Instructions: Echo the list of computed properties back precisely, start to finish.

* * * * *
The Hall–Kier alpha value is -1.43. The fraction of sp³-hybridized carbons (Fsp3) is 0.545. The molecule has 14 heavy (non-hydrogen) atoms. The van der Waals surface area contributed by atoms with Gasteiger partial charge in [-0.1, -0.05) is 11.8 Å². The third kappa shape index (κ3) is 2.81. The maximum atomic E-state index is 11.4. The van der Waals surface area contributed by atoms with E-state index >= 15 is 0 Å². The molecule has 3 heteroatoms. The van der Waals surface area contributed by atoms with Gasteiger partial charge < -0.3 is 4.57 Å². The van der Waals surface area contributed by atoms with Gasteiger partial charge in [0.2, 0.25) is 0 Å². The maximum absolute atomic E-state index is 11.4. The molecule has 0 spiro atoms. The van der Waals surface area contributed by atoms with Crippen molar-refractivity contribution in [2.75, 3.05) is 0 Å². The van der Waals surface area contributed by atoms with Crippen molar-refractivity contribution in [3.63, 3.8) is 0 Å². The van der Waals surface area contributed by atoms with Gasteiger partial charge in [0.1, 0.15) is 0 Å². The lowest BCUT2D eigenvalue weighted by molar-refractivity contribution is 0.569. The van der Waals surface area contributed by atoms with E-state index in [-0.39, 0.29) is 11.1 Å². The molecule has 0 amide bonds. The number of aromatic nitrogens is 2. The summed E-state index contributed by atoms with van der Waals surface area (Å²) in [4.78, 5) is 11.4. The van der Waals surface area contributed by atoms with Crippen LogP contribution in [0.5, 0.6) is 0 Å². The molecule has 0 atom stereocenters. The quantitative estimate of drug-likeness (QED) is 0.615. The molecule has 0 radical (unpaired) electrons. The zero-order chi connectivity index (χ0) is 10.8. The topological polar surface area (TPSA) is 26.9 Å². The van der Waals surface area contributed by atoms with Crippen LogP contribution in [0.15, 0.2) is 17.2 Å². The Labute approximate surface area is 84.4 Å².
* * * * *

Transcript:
The Hall–Kier alpha value is -1.43. The fraction of sp³-hybridized carbons (Fsp3) is 0.545. The molecule has 14 heavy (non-hydrogen) atoms. The van der Waals surface area contributed by atoms with Gasteiger partial charge in [-0.1, -0.05) is 11.8 Å². The third kappa shape index (κ3) is 2.81. The maximum atomic E-state index is 11.4. The van der Waals surface area contributed by atoms with E-state index >= 15 is 0 Å². The molecule has 3 heteroatoms. The van der Waals surface area contributed by atoms with Gasteiger partial charge < -0.3 is 4.57 Å². The van der Waals surface area contributed by atoms with Gasteiger partial charge in [0.2, 0.25) is 0 Å². The maximum absolute atomic E-state index is 11.4. The molecule has 0 spiro atoms. The van der Waals surface area contributed by atoms with Crippen molar-refractivity contribution in [2.75, 3.05) is 0 Å². The van der Waals surface area contributed by atoms with Crippen molar-refractivity contribution in [3.63, 3.8) is 0 Å². The van der Waals surface area contributed by atoms with Gasteiger partial charge in [0.1, 0.15) is 0 Å². The lowest BCUT2D eigenvalue weighted by molar-refractivity contribution is 0.569. The van der Waals surface area contributed by atoms with E-state index in [-0.39, 0.29) is 11.1 Å². The molecule has 0 amide bonds. The number of aromatic nitrogens is 2. The summed E-state index contributed by atoms with van der Waals surface area (Å²) in [4.78, 5) is 11.4. The van der Waals surface area contributed by atoms with Crippen LogP contribution in [0.5, 0.6) is 0 Å². The molecule has 0 atom stereocenters. The quantitative estimate of drug-likeness (QED) is 0.615. The molecule has 0 radical (unpaired) electrons. The zero-order chi connectivity index (χ0) is 10.8. The topological polar surface area (TPSA) is 26.9 Å². The van der Waals surface area contributed by atoms with Crippen LogP contribution in [0.15, 0.2) is 17.2 Å². The Labute approximate surface area is 84.4 Å².